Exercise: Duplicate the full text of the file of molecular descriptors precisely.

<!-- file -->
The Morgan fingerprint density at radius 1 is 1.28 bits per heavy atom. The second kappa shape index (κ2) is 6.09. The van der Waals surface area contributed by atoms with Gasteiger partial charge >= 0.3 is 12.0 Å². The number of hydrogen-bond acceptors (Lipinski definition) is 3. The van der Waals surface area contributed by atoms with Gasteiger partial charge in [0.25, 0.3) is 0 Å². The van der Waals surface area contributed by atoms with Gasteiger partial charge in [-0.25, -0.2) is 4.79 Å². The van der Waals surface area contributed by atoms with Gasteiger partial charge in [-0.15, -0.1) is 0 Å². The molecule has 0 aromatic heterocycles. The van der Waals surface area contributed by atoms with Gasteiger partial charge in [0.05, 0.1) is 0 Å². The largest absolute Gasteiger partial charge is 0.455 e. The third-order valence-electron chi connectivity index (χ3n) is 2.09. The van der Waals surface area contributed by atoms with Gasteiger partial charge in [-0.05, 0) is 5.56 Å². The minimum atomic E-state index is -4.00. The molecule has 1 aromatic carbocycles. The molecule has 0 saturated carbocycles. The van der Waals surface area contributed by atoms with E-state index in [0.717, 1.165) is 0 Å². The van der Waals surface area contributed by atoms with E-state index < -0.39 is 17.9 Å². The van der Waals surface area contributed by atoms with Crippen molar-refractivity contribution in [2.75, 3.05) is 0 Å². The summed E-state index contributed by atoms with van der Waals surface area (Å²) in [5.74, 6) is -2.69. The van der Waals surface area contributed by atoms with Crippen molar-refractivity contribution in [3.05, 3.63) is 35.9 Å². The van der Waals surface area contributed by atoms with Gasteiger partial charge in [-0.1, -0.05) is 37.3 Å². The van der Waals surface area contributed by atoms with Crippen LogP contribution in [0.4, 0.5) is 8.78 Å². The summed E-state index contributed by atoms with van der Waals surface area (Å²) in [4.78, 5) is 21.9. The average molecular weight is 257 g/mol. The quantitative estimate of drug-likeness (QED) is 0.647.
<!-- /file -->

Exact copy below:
The Morgan fingerprint density at radius 1 is 1.28 bits per heavy atom. The second kappa shape index (κ2) is 6.09. The van der Waals surface area contributed by atoms with Gasteiger partial charge >= 0.3 is 12.0 Å². The number of hydrogen-bond acceptors (Lipinski definition) is 3. The van der Waals surface area contributed by atoms with Gasteiger partial charge in [0.25, 0.3) is 0 Å². The van der Waals surface area contributed by atoms with Gasteiger partial charge in [-0.25, -0.2) is 4.79 Å². The van der Waals surface area contributed by atoms with Gasteiger partial charge in [-0.15, -0.1) is 0 Å². The molecule has 0 aromatic heterocycles. The van der Waals surface area contributed by atoms with Gasteiger partial charge in [0.05, 0.1) is 0 Å². The largest absolute Gasteiger partial charge is 0.455 e. The third-order valence-electron chi connectivity index (χ3n) is 2.09. The van der Waals surface area contributed by atoms with Gasteiger partial charge in [-0.05, 0) is 5.56 Å². The minimum atomic E-state index is -4.00. The molecule has 1 aromatic carbocycles. The molecule has 0 saturated carbocycles. The van der Waals surface area contributed by atoms with E-state index in [0.717, 1.165) is 0 Å². The van der Waals surface area contributed by atoms with E-state index < -0.39 is 17.9 Å². The van der Waals surface area contributed by atoms with Crippen molar-refractivity contribution in [2.75, 3.05) is 0 Å². The summed E-state index contributed by atoms with van der Waals surface area (Å²) in [5.74, 6) is -2.69. The van der Waals surface area contributed by atoms with Crippen molar-refractivity contribution in [3.05, 3.63) is 35.9 Å². The van der Waals surface area contributed by atoms with Gasteiger partial charge in [-0.1, -0.05) is 37.3 Å². The van der Waals surface area contributed by atoms with Crippen LogP contribution in [0.4, 0.5) is 8.78 Å². The summed E-state index contributed by atoms with van der Waals surface area (Å²) in [4.78, 5) is 21.9. The average molecular weight is 257 g/mol. The quantitative estimate of drug-likeness (QED) is 0.647.